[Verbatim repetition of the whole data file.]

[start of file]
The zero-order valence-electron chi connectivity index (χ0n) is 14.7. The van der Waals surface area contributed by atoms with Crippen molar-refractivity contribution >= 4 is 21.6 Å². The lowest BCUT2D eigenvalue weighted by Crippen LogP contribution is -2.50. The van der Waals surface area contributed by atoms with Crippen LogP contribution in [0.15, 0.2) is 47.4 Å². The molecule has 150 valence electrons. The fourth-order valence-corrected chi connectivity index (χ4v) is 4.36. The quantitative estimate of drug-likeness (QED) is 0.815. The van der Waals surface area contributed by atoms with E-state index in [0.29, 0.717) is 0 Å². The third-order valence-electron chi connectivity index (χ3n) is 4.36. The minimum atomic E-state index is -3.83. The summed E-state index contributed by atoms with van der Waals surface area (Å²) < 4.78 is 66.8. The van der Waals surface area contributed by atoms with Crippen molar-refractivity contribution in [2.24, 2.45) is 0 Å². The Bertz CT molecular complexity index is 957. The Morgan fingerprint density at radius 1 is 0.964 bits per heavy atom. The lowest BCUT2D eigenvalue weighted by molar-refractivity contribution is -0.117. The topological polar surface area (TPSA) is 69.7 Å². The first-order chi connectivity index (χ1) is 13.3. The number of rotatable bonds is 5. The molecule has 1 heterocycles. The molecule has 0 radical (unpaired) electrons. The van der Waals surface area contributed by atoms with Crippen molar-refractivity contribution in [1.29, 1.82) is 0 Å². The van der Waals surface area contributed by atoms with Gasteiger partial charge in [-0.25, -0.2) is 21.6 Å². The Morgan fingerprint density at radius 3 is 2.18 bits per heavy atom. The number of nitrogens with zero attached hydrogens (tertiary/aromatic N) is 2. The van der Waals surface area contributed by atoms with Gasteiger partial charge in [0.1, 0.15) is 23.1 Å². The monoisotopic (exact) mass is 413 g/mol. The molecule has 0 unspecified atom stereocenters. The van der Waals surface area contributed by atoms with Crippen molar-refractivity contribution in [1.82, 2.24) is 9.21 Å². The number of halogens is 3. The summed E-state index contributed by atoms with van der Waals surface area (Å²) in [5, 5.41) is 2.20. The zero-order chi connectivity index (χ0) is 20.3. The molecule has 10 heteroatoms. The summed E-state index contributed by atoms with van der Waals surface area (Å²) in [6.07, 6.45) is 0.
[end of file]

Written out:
The zero-order valence-electron chi connectivity index (χ0n) is 14.7. The van der Waals surface area contributed by atoms with Crippen molar-refractivity contribution >= 4 is 21.6 Å². The lowest BCUT2D eigenvalue weighted by Crippen LogP contribution is -2.50. The van der Waals surface area contributed by atoms with Crippen LogP contribution in [0.15, 0.2) is 47.4 Å². The molecule has 150 valence electrons. The fourth-order valence-corrected chi connectivity index (χ4v) is 4.36. The quantitative estimate of drug-likeness (QED) is 0.815. The van der Waals surface area contributed by atoms with E-state index in [0.29, 0.717) is 0 Å². The third-order valence-electron chi connectivity index (χ3n) is 4.36. The minimum atomic E-state index is -3.83. The summed E-state index contributed by atoms with van der Waals surface area (Å²) < 4.78 is 66.8. The van der Waals surface area contributed by atoms with Crippen molar-refractivity contribution in [2.24, 2.45) is 0 Å². The Bertz CT molecular complexity index is 957. The Morgan fingerprint density at radius 1 is 0.964 bits per heavy atom. The lowest BCUT2D eigenvalue weighted by molar-refractivity contribution is -0.117. The topological polar surface area (TPSA) is 69.7 Å². The first-order chi connectivity index (χ1) is 13.3. The number of rotatable bonds is 5. The molecule has 1 heterocycles. The molecule has 0 radical (unpaired) electrons. The van der Waals surface area contributed by atoms with Crippen molar-refractivity contribution in [1.29, 1.82) is 0 Å². The van der Waals surface area contributed by atoms with Gasteiger partial charge in [-0.25, -0.2) is 21.6 Å². The Morgan fingerprint density at radius 3 is 2.18 bits per heavy atom. The number of nitrogens with zero attached hydrogens (tertiary/aromatic N) is 2. The van der Waals surface area contributed by atoms with Gasteiger partial charge in [0.1, 0.15) is 23.1 Å². The monoisotopic (exact) mass is 413 g/mol. The molecule has 0 unspecified atom stereocenters. The van der Waals surface area contributed by atoms with Crippen molar-refractivity contribution in [1.82, 2.24) is 9.21 Å². The number of halogens is 3. The summed E-state index contributed by atoms with van der Waals surface area (Å²) in [5, 5.41) is 2.20. The zero-order chi connectivity index (χ0) is 20.3. The molecule has 10 heteroatoms. The summed E-state index contributed by atoms with van der Waals surface area (Å²) in [6.07, 6.45) is 0.